• O  nline learning systems are also trained and tested in an offline setting before deployment, but the learning algorithms continue to be applied to the trained model after deployment. This means that the performance of the system ‘in the wild’ can continue to improve in real-time in response to real-world data. It also means that there is no opportunity for human checking of the consequences of updates to the model, before users are exposed to these. For example, many email spam detection systems perform online learning in response to patterns of inbound email and user feedback on the system’s accuracy.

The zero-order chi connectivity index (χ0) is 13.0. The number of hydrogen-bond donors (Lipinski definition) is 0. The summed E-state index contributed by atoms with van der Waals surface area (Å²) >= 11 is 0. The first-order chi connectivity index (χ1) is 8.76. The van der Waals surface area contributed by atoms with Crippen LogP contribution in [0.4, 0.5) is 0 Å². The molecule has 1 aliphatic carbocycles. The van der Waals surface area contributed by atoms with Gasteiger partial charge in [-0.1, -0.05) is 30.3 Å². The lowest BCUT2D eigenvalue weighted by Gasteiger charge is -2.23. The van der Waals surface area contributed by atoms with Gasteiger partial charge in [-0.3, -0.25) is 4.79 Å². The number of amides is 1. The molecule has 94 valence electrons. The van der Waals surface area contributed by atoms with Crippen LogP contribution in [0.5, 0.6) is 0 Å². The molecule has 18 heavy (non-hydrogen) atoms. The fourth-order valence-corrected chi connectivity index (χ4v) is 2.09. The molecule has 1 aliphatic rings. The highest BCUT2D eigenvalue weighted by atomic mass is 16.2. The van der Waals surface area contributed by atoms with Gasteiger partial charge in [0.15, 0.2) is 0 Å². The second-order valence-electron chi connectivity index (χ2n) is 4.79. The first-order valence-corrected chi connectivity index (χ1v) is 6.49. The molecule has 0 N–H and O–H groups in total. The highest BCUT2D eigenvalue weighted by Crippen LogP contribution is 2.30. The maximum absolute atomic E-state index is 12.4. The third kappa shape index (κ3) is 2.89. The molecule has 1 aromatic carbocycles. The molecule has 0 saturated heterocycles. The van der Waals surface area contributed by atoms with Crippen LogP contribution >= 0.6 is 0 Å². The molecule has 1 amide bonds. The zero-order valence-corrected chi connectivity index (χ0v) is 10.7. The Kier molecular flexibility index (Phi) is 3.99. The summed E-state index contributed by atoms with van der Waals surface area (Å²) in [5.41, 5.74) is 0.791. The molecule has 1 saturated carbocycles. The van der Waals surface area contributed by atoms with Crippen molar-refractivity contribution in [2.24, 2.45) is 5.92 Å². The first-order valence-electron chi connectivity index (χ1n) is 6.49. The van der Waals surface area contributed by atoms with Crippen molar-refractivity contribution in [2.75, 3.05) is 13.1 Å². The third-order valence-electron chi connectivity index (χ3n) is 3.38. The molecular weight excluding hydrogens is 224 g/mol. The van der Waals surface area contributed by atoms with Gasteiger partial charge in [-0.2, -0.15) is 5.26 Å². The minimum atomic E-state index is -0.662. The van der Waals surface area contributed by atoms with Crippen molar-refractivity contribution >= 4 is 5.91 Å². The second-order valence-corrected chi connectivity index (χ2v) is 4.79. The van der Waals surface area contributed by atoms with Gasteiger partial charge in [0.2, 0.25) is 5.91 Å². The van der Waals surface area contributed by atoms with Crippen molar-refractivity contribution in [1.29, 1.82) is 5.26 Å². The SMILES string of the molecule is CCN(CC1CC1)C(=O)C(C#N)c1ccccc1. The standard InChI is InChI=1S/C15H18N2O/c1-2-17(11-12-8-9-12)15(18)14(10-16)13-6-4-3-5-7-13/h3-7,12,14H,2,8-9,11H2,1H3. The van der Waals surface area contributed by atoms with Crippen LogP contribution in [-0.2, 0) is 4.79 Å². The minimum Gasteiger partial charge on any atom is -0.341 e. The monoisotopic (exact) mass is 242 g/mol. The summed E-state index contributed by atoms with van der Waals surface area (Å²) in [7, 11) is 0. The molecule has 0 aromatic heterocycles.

10. Russell and Norvig (2003) define an agent as “something that perceives and acts” with AI being “the study and construction of rational agents” (see footnote 24 for full reference) 20

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CHAPTER ONE

Recent progress Many of the ideas which frame today’s machine learning systems are not new; the field’s statistical underpinnings date back centuries, and researchers have been creating machine learning algorithms with various levels of sophistication since the 1950s. However, in recent years, there have been significant advances which have increased the accuracy and reliability of machine learning. These advances have made existing technologies, such as voice or image recognition software, more useful, and have opened the door to a wider range of potential applications.